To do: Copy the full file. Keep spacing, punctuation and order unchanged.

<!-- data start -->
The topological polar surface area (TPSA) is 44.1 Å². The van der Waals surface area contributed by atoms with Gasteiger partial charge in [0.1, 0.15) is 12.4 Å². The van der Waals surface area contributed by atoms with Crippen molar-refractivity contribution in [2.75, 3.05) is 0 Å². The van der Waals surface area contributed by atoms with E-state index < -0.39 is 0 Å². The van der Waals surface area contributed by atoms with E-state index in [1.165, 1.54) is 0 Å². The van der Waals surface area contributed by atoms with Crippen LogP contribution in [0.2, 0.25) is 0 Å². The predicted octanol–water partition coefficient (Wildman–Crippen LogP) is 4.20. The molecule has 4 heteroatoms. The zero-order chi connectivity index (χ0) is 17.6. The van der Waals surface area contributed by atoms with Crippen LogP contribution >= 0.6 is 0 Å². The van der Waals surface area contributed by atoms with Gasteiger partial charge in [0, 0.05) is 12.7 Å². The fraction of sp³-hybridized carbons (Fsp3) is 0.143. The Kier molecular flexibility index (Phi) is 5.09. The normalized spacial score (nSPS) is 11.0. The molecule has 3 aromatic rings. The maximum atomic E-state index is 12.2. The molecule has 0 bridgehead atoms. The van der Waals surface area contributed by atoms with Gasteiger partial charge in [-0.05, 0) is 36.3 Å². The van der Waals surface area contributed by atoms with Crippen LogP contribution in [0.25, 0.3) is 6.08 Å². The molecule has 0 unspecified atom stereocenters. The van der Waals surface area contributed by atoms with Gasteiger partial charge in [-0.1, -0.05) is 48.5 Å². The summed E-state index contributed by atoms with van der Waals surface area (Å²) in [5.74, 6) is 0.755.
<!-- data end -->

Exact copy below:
The topological polar surface area (TPSA) is 44.1 Å². The van der Waals surface area contributed by atoms with Gasteiger partial charge in [0.1, 0.15) is 12.4 Å². The van der Waals surface area contributed by atoms with Crippen molar-refractivity contribution in [2.75, 3.05) is 0 Å². The van der Waals surface area contributed by atoms with E-state index < -0.39 is 0 Å². The van der Waals surface area contributed by atoms with E-state index in [1.165, 1.54) is 0 Å². The van der Waals surface area contributed by atoms with Crippen LogP contribution in [0.2, 0.25) is 0 Å². The predicted octanol–water partition coefficient (Wildman–Crippen LogP) is 4.20. The molecule has 4 heteroatoms. The zero-order chi connectivity index (χ0) is 17.6. The van der Waals surface area contributed by atoms with Crippen LogP contribution >= 0.6 is 0 Å². The van der Waals surface area contributed by atoms with Gasteiger partial charge in [0, 0.05) is 12.7 Å². The fraction of sp³-hybridized carbons (Fsp3) is 0.143. The Kier molecular flexibility index (Phi) is 5.09. The normalized spacial score (nSPS) is 11.0. The molecule has 3 aromatic rings. The maximum atomic E-state index is 12.2. The molecule has 0 bridgehead atoms. The van der Waals surface area contributed by atoms with Gasteiger partial charge in [-0.05, 0) is 36.3 Å². The van der Waals surface area contributed by atoms with Crippen LogP contribution in [0.25, 0.3) is 6.08 Å². The molecule has 0 unspecified atom stereocenters. The van der Waals surface area contributed by atoms with Gasteiger partial charge in [-0.1, -0.05) is 48.5 Å². The summed E-state index contributed by atoms with van der Waals surface area (Å²) in [5.74, 6) is 0.755.